It turned out to have some problems though. Although touted as suitable for Darkest Africa, it appeared to be more a candidate for an ancient society. He has rather chunky legs, which led me to suspect the sculptor may have intended the guy to wear greaves. If so, they were badly rendered, and so was the staff for the parasol he clutched in his right hand. It looked more like a rough-cut plank! Another hint as to his ancient origins lies in the satchel of scrolls he wears over his shoulder.

The parasol staff went right away, the hand being drilled out to take a length of wire. There wasn't a great deal I could do for his legs beyond a little filing, so in the end I left them. The parasol itself turned out rather well, being painted in a fetching shade of pink. The new standard bearer is shown in action above, shading his boss while showing his location for all to see. He holds a satchel of scrolls so the boss can indulge in a little light reading between his onerous duties.

Sunday, January 2, 2011


The first batch of figures of the New Year came off my painting block today. They're four nice models, bought off eBay and make unknown, depicting British army medical personnel circa. 1880. I've a set of camp cookhouse figures of the era from the same purchase, again make unknown.

Private Bastable receives attention while a concerned mate looks on. Two steamboats wait at the riverbank beyond, ready to evacuate the wounded.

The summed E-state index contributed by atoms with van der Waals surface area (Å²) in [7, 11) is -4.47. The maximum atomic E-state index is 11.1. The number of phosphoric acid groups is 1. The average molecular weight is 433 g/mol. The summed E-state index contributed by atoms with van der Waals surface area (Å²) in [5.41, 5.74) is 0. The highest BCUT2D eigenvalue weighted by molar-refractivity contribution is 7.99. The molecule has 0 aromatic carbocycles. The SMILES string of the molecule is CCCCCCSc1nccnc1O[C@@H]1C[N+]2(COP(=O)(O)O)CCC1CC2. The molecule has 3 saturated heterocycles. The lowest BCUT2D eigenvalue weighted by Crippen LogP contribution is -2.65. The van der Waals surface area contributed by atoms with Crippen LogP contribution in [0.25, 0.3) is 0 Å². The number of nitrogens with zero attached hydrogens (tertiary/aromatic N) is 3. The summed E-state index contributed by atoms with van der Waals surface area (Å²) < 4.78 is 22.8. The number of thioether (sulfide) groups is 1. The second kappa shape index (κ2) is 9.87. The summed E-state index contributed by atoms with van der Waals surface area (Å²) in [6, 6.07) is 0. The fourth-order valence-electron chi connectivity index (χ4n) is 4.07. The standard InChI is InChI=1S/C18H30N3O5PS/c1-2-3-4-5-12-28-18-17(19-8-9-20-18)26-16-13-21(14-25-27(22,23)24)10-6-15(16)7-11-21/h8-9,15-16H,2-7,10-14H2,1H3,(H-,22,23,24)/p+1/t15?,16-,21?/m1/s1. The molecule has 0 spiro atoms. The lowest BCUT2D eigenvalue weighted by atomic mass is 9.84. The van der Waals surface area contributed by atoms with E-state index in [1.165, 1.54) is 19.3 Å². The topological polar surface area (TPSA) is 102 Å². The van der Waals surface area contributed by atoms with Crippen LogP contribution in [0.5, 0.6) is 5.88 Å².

I've yet to decide on what kind of basing to give these figures - individual or on a multiple base - although I'm already thinking in terms of making a medical wall-tent. We'll see.

Saturday, January 1, 2011

Happy New Year!

Happy New Year! The last day of the old year closed with a whoosh. A tornado touched down about a mile west of us a little after noon and tore up a city block's worth of damage. No-one was killed, thankfully; some minor injuries is all, but a number of houses were destroyed and a church roof torn off. We were lucky and had nothing more than a strong wind and heavy rain for a spell. Let's spare a moment of sympathy for those who suffered and had their celebrations spoiled, and hope the New Year is less dramatic!